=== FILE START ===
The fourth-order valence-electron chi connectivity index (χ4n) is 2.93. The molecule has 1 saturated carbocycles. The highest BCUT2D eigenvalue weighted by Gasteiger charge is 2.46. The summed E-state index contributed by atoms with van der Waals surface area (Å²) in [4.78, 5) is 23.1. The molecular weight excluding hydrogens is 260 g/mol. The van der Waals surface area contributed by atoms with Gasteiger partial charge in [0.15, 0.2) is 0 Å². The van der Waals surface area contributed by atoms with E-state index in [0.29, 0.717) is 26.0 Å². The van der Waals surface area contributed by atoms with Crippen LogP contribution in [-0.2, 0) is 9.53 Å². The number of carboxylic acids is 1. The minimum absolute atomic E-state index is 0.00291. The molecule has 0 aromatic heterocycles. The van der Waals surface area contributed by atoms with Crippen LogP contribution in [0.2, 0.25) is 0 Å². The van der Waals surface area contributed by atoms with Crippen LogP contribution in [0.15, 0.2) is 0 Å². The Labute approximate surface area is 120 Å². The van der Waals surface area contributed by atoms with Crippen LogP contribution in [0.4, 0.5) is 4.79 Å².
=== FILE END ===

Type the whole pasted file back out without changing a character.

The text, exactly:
The fourth-order valence-electron chi connectivity index (χ4n) is 2.93. The molecule has 1 saturated carbocycles. The highest BCUT2D eigenvalue weighted by Gasteiger charge is 2.46. The summed E-state index contributed by atoms with van der Waals surface area (Å²) in [4.78, 5) is 23.1. The molecular weight excluding hydrogens is 260 g/mol. The van der Waals surface area contributed by atoms with Gasteiger partial charge in [0.15, 0.2) is 0 Å². The van der Waals surface area contributed by atoms with E-state index in [0.29, 0.717) is 26.0 Å². The van der Waals surface area contributed by atoms with Crippen LogP contribution in [-0.2, 0) is 9.53 Å². The number of carboxylic acids is 1. The minimum absolute atomic E-state index is 0.00291. The molecule has 0 aromatic heterocycles. The van der Waals surface area contributed by atoms with Crippen LogP contribution in [0.2, 0.25) is 0 Å². The van der Waals surface area contributed by atoms with Crippen LogP contribution in [0.15, 0.2) is 0 Å². The Labute approximate surface area is 120 Å². The van der Waals surface area contributed by atoms with Crippen LogP contribution in [0.4, 0.5) is 4.79 Å².